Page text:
IP offices have a great racket.  After the invention disclosure, the invention is evaluated.  If it is promising, they file a cheap provisional for $110, then they spend a year shopping your idea around to various companies to see if any of them bite.  If any of them do, then they file a real patent after they have gotten a licensing deal.  There is no risk.  If no company is interested, they "return" the invention to the inventor.  However, by the time this occurs, the inventor has already lost a significant amount of time, as the provisional patent is only valid for one year.  The inventor then has to scramble to file a non-provisional and risks losing the patent if they are not able to file by the deadline.  They also lose their own time for marketing to companies.  It's a major loss for inventors, but no risk and all gain for the IP offices.  Granted, the IP office may be valuable for inventors who do not want to file their own patents and do the marketing themselves.  However, this should be an optional service they provide for the inventor (for a fee or equity of course) rather than forced upon the inventor.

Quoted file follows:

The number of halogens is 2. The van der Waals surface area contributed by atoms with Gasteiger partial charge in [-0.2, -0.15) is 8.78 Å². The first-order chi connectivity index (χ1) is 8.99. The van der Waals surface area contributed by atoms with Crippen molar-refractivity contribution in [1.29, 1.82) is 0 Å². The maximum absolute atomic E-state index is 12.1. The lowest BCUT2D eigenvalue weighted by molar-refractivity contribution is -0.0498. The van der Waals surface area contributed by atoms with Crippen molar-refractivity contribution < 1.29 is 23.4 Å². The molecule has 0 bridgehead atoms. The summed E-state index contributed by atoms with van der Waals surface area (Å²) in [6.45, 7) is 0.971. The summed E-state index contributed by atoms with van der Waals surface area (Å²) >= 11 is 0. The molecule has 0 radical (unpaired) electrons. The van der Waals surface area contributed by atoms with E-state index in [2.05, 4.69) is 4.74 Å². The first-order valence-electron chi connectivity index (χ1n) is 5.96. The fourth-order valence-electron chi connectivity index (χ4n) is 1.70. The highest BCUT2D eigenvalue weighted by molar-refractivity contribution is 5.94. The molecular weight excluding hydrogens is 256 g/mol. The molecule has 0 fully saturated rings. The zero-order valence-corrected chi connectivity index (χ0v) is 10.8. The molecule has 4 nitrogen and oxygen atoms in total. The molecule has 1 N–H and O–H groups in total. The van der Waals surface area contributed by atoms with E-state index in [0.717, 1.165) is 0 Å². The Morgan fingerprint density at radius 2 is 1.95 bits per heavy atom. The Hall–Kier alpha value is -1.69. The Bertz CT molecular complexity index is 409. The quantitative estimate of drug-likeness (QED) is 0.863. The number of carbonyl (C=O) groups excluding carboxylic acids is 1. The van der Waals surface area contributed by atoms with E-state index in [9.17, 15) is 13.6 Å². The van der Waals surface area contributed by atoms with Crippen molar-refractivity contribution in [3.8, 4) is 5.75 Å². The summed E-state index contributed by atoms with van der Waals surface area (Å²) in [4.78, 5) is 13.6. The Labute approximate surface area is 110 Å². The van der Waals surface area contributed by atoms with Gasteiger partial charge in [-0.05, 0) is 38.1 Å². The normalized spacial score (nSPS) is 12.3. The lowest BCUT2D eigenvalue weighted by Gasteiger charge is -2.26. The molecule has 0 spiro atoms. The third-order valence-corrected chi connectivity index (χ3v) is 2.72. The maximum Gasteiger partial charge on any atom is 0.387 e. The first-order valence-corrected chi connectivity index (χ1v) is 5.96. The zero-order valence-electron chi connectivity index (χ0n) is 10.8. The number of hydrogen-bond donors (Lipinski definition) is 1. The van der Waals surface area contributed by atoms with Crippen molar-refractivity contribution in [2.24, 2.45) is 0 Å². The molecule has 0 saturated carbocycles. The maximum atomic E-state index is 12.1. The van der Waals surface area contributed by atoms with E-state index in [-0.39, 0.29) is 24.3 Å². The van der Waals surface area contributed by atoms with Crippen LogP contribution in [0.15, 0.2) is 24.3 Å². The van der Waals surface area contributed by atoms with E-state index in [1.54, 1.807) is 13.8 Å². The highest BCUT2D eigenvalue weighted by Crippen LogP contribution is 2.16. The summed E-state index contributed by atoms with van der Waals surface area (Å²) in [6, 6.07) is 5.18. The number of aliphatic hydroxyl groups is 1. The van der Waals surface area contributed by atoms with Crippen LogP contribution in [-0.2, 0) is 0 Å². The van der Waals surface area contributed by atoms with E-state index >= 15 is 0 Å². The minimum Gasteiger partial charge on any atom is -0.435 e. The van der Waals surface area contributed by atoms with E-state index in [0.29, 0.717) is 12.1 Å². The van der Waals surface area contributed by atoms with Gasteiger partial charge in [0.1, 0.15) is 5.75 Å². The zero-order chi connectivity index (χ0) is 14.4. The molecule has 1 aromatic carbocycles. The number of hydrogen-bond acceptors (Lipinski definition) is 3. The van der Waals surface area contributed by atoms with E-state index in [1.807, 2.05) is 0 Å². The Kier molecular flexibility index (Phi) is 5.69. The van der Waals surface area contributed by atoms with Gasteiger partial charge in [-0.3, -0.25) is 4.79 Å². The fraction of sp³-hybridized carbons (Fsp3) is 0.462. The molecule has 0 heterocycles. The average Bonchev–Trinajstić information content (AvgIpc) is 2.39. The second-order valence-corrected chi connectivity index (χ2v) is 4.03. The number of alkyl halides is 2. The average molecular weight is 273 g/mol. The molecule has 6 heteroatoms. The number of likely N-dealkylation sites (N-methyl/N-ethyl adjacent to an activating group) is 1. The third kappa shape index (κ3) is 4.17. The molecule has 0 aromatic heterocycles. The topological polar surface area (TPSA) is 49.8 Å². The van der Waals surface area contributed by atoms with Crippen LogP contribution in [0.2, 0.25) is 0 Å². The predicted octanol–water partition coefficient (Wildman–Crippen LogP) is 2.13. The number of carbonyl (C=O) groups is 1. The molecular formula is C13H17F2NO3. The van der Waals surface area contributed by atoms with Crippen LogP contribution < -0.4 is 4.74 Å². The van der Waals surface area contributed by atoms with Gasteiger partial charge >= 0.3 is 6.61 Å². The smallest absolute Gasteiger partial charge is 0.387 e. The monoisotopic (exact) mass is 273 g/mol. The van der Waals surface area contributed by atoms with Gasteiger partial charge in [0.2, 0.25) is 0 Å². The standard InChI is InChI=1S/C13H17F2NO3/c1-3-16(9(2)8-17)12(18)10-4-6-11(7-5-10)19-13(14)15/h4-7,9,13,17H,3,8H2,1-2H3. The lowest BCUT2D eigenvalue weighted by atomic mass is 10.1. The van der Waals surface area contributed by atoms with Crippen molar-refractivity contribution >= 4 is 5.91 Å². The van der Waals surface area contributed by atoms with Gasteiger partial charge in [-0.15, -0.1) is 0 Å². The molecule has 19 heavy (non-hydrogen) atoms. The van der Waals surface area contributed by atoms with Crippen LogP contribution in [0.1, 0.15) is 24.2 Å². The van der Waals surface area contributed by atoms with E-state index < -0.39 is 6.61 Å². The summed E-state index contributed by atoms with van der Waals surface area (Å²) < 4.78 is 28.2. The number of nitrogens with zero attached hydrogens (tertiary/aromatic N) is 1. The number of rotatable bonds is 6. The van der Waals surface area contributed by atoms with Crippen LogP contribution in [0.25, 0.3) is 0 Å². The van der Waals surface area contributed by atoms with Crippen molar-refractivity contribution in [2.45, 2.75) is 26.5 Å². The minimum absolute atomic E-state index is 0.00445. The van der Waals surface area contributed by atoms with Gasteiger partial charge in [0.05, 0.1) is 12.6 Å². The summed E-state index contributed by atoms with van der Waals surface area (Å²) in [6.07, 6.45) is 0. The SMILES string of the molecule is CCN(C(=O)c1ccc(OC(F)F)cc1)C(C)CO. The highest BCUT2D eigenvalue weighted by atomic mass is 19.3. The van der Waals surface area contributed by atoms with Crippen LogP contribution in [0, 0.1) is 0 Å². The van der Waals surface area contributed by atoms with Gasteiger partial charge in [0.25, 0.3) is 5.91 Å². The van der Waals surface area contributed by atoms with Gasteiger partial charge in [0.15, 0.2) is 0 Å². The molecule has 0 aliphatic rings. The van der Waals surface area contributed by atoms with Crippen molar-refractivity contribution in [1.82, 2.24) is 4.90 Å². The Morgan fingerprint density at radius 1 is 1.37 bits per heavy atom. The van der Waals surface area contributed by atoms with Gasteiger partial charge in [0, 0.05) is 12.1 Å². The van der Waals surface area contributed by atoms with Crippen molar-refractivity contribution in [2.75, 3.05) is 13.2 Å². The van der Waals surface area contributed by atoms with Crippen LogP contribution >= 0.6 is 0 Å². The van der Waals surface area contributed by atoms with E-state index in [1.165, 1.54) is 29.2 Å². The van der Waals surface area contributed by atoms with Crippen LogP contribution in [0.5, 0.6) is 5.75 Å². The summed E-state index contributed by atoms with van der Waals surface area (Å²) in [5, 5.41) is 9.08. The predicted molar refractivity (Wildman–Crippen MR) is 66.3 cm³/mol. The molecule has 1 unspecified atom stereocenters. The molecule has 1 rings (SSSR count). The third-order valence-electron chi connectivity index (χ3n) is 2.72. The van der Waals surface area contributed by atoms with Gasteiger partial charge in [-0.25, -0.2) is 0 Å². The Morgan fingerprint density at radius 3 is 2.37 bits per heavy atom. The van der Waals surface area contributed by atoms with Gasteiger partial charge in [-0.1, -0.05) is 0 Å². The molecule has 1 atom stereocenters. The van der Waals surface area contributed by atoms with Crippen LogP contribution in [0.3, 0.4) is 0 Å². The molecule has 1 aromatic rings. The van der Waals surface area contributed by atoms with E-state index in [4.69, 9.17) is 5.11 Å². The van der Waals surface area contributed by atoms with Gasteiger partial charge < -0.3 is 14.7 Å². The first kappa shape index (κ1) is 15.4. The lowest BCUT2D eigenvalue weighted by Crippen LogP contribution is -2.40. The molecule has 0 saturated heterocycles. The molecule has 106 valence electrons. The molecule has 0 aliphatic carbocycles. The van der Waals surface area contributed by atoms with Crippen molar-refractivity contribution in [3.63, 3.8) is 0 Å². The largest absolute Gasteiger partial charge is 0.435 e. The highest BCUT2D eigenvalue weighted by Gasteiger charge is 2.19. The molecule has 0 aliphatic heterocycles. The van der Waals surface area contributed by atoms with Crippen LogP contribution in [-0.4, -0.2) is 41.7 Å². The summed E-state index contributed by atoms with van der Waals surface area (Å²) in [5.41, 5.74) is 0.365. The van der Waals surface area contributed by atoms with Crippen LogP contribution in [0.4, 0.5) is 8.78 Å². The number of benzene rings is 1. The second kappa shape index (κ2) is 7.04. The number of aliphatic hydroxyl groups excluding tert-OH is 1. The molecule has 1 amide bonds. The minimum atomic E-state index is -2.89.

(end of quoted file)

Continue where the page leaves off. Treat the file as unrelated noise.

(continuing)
What this amounts to is ownership of a person's brain in exchange for employment.

 

Certain questions I would like to ask within this forum:

 

1. I'm wondering to what relationship university policy has with the legal system.  It seems in my legal searches that policies are treated like contracts.  However, it seems inequitable when a university can simply change their policy without informing inventors. 

 

2. I never signed any agreement assigning my IP to the university.  However, they have an IP policy in place.  To what extent do I have a freedom from their claim?

 

3. There is one project I am working on which is funded by a grant.  I understand how the university may have a claim to inventions that stem from the grant (although I did all the work to get the grant, but I understand they provided the "opportunity").  However, the bad deal encoded in the IP policy has pretty much has convinced me to stop inventing within the scope of the project, and I now end up focusing on just data collection and non-inventive research.  I have lots of ideas, but I don't reduce anything to practice.  When I leave the university in a couple years, I will then plan on reducing these ideas to practice.  Waiting that long, of course, leaves me open to possibly losing priority on certain patents.  What is the best way to handle this situation?

 
IP Advocate.org Copyright 2018
                 
 
 
 


You are about to leave IPAdvocate.org and go to an outside website.

IPAdvocate.org does not control any outside website and is not responsible

for content, performance or policies, including Privacy Policy.

Thank you for visiting IPAdvocate.org.